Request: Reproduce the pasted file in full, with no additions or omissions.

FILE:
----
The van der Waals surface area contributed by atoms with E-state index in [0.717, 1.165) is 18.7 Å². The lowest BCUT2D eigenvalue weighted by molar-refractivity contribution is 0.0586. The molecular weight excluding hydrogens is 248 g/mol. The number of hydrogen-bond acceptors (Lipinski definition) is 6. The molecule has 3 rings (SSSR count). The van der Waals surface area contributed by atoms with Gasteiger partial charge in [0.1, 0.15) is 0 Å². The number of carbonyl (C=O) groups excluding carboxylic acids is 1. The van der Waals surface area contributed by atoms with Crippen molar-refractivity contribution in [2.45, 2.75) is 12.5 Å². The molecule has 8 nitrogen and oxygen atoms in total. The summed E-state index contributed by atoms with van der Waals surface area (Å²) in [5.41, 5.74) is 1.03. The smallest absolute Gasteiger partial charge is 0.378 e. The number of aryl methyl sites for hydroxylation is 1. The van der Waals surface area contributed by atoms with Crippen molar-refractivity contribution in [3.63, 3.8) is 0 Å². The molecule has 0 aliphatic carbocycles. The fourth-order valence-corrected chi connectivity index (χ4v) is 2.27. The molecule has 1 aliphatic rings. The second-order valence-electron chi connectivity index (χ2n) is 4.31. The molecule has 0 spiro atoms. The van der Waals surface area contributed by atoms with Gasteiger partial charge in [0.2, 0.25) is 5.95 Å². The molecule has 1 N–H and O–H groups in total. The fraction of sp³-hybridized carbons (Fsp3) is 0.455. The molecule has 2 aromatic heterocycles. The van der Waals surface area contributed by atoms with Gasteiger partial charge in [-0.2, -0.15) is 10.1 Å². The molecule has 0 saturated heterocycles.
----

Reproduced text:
The van der Waals surface area contributed by atoms with E-state index in [0.717, 1.165) is 18.7 Å². The lowest BCUT2D eigenvalue weighted by molar-refractivity contribution is 0.0586. The molecular weight excluding hydrogens is 248 g/mol. The number of hydrogen-bond acceptors (Lipinski definition) is 6. The molecule has 3 rings (SSSR count). The van der Waals surface area contributed by atoms with Gasteiger partial charge in [0.1, 0.15) is 0 Å². The number of carbonyl (C=O) groups excluding carboxylic acids is 1. The van der Waals surface area contributed by atoms with Crippen molar-refractivity contribution in [2.45, 2.75) is 12.5 Å². The molecule has 8 nitrogen and oxygen atoms in total. The summed E-state index contributed by atoms with van der Waals surface area (Å²) in [5.41, 5.74) is 1.03. The smallest absolute Gasteiger partial charge is 0.378 e. The number of aryl methyl sites for hydroxylation is 1. The van der Waals surface area contributed by atoms with Crippen molar-refractivity contribution in [3.63, 3.8) is 0 Å². The molecule has 0 aliphatic carbocycles. The fourth-order valence-corrected chi connectivity index (χ4v) is 2.27. The molecule has 1 aliphatic rings. The second-order valence-electron chi connectivity index (χ2n) is 4.31. The molecule has 0 spiro atoms. The van der Waals surface area contributed by atoms with Gasteiger partial charge in [0.2, 0.25) is 5.95 Å². The molecule has 1 N–H and O–H groups in total. The fraction of sp³-hybridized carbons (Fsp3) is 0.455. The molecule has 2 aromatic heterocycles. The van der Waals surface area contributed by atoms with Gasteiger partial charge in [-0.2, -0.15) is 10.1 Å². The molecule has 0 saturated heterocycles.